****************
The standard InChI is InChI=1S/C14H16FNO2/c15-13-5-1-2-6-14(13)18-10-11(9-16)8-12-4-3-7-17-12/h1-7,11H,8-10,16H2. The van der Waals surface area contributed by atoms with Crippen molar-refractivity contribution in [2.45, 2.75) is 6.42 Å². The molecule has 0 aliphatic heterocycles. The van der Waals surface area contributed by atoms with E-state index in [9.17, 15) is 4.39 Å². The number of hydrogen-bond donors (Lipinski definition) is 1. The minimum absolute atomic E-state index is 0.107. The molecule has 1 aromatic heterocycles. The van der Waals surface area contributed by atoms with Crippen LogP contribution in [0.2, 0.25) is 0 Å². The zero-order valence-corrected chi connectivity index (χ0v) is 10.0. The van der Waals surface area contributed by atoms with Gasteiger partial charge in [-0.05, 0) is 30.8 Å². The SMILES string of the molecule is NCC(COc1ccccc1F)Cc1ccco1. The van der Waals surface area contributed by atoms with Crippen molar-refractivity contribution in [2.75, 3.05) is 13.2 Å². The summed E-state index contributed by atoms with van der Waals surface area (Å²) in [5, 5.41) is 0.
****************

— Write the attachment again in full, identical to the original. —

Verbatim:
The standard InChI is InChI=1S/C14H16FNO2/c15-13-5-1-2-6-14(13)18-10-11(9-16)8-12-4-3-7-17-12/h1-7,11H,8-10,16H2. The van der Waals surface area contributed by atoms with Crippen molar-refractivity contribution in [2.45, 2.75) is 6.42 Å². The molecule has 0 aliphatic heterocycles. The van der Waals surface area contributed by atoms with E-state index in [9.17, 15) is 4.39 Å². The number of hydrogen-bond donors (Lipinski definition) is 1. The minimum absolute atomic E-state index is 0.107. The molecule has 1 aromatic heterocycles. The van der Waals surface area contributed by atoms with Crippen LogP contribution in [0.2, 0.25) is 0 Å². The zero-order valence-corrected chi connectivity index (χ0v) is 10.0. The van der Waals surface area contributed by atoms with Gasteiger partial charge in [-0.05, 0) is 30.8 Å². The SMILES string of the molecule is NCC(COc1ccccc1F)Cc1ccco1. The van der Waals surface area contributed by atoms with Crippen molar-refractivity contribution in [2.75, 3.05) is 13.2 Å². The summed E-state index contributed by atoms with van der Waals surface area (Å²) in [5, 5.41) is 0.